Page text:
Shirley Bricout picked up on the discussion of vermin in 3.1: ‘I know quite well what I mean by vermin, Job Arthur. But what do you mean? Vermin? Explain yourself.’ At the April 2021 Nanterre conference she had presented on ‘Metaphors for the masses: D. H. Lawrence on Stickiness, Insects and Democracy’. There she pointed out the frequency of Lawrence’s use of insect imagery, in particular in application to the ‘masses’ and their ‘stickiness’. In part Lawrence was in rebellion against Walt Whitman, who had spoken positively about the mutual adhesiveness of people; Kangaroo, however, despises the sticky stream of love and of the will to love. Shirley also pointed out that there was considerable interest in entomology at the time, not least for its analogical relationship to humans ­– that is, it was a post-Darwinian moment of looking to see what humans could understand about human society from insect society (especially ants); 1910 saw the first international congress of entomology in Brussels. Lawrence was familiar with some of this work, and knew Aldous Huxley’s brother Julian, who was a biologist whose work also appeared in The English Review. Arguably, it is with the character of Kangaroo that Lawrence perceives some of the dangerous implications of likening humans to insects (such as we were to see fulfilled during the Second World War), and, in the character of his protagonist Somers, shuns them. This entomological context also sheds new light on Lawrence’s designation of his wife as ‘Queen Bee’!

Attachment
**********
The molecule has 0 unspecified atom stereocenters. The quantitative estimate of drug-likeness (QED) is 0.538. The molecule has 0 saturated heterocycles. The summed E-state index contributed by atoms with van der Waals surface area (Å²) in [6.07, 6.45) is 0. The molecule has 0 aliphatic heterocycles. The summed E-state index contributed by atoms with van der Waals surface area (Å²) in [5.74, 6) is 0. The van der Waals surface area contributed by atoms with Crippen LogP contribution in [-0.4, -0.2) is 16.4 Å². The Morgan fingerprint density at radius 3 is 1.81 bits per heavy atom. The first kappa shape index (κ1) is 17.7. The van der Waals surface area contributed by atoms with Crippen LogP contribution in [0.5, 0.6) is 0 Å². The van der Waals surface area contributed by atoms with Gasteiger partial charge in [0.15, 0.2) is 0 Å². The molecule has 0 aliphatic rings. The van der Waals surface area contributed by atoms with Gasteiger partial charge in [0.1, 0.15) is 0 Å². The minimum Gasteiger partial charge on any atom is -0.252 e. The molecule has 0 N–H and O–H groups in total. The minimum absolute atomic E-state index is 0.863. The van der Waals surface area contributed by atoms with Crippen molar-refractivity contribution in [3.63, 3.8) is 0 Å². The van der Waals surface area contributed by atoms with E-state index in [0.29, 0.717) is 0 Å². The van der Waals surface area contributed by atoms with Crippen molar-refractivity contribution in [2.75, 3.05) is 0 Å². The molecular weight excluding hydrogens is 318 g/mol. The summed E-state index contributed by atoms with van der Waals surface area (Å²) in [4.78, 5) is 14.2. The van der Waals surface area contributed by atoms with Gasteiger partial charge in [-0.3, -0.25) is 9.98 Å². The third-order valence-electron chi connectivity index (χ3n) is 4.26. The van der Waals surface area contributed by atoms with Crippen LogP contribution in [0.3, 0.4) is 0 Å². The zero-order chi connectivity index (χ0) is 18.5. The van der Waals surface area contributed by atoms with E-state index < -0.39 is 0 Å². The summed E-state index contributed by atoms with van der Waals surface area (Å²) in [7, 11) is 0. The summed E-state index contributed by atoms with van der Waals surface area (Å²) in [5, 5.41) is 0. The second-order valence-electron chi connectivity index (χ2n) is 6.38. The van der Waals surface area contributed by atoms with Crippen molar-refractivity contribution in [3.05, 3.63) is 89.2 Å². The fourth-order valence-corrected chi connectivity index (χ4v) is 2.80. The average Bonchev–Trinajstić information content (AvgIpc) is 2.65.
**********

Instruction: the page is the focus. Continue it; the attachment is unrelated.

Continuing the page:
David Amos pointed out that the play was written at the beginning of the post-war rise in mining strikes which culminated in the General Strike of 1926. He considered that the violence depicted in the play might well have taken place elsewhere, but not at Eastwood, which was relatively non-radical in its industrial action after 1893. Jonathan Long pointed out that the character of Willie does indeed resemble Willie Hopkin, as the latter’s voice may be heard through his articles for the Eastwood and Kimberley Advertiser; Lawrence sent Willie a copy of the play which may be found in Eastwood Library. Trevor Norris observed that the play made it clear how physically close the miners and mine owners used to live to each other. He contrasted this to the oil economy to which we have since moved, where far fewer workers are needed, and they are far removed from wider society.